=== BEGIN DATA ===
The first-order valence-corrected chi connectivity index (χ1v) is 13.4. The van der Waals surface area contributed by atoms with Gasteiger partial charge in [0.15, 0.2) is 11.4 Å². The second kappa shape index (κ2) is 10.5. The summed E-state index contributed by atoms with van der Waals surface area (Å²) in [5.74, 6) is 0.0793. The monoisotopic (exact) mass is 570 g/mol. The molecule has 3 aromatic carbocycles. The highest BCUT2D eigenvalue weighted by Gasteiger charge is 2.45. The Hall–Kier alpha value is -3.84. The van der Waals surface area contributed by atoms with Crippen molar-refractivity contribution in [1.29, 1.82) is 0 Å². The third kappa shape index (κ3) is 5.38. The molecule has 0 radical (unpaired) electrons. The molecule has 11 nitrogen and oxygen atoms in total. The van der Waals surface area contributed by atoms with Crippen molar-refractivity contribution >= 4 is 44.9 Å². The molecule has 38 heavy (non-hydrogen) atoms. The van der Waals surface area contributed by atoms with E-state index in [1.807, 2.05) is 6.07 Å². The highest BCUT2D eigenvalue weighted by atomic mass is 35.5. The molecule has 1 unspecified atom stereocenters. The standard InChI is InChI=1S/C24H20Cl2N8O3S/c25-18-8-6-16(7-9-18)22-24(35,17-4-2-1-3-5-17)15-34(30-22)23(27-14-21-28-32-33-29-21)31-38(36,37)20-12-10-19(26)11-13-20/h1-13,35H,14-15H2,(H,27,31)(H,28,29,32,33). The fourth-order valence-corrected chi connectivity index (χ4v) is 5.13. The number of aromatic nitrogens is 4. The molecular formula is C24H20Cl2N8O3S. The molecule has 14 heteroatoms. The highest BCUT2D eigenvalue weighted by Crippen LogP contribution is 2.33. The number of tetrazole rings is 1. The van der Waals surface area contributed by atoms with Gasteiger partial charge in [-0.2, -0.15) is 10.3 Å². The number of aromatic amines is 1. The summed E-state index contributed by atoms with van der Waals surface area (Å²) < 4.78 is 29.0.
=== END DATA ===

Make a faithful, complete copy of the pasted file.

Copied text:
The first-order valence-corrected chi connectivity index (χ1v) is 13.4. The van der Waals surface area contributed by atoms with Gasteiger partial charge in [0.15, 0.2) is 11.4 Å². The second kappa shape index (κ2) is 10.5. The summed E-state index contributed by atoms with van der Waals surface area (Å²) in [5.74, 6) is 0.0793. The monoisotopic (exact) mass is 570 g/mol. The molecule has 3 aromatic carbocycles. The highest BCUT2D eigenvalue weighted by Gasteiger charge is 2.45. The Hall–Kier alpha value is -3.84. The van der Waals surface area contributed by atoms with Crippen molar-refractivity contribution in [1.29, 1.82) is 0 Å². The third kappa shape index (κ3) is 5.38. The molecule has 0 radical (unpaired) electrons. The molecule has 11 nitrogen and oxygen atoms in total. The van der Waals surface area contributed by atoms with Crippen molar-refractivity contribution >= 4 is 44.9 Å². The molecule has 38 heavy (non-hydrogen) atoms. The van der Waals surface area contributed by atoms with E-state index in [1.807, 2.05) is 6.07 Å². The highest BCUT2D eigenvalue weighted by atomic mass is 35.5. The molecule has 1 unspecified atom stereocenters. The standard InChI is InChI=1S/C24H20Cl2N8O3S/c25-18-8-6-16(7-9-18)22-24(35,17-4-2-1-3-5-17)15-34(30-22)23(27-14-21-28-32-33-29-21)31-38(36,37)20-12-10-19(26)11-13-20/h1-13,35H,14-15H2,(H,27,31)(H,28,29,32,33). The fourth-order valence-corrected chi connectivity index (χ4v) is 5.13. The number of aromatic nitrogens is 4. The molecular formula is C24H20Cl2N8O3S. The molecule has 14 heteroatoms. The highest BCUT2D eigenvalue weighted by Crippen LogP contribution is 2.33. The number of tetrazole rings is 1. The van der Waals surface area contributed by atoms with Gasteiger partial charge in [-0.2, -0.15) is 10.3 Å². The number of aromatic amines is 1. The summed E-state index contributed by atoms with van der Waals surface area (Å²) < 4.78 is 29.0.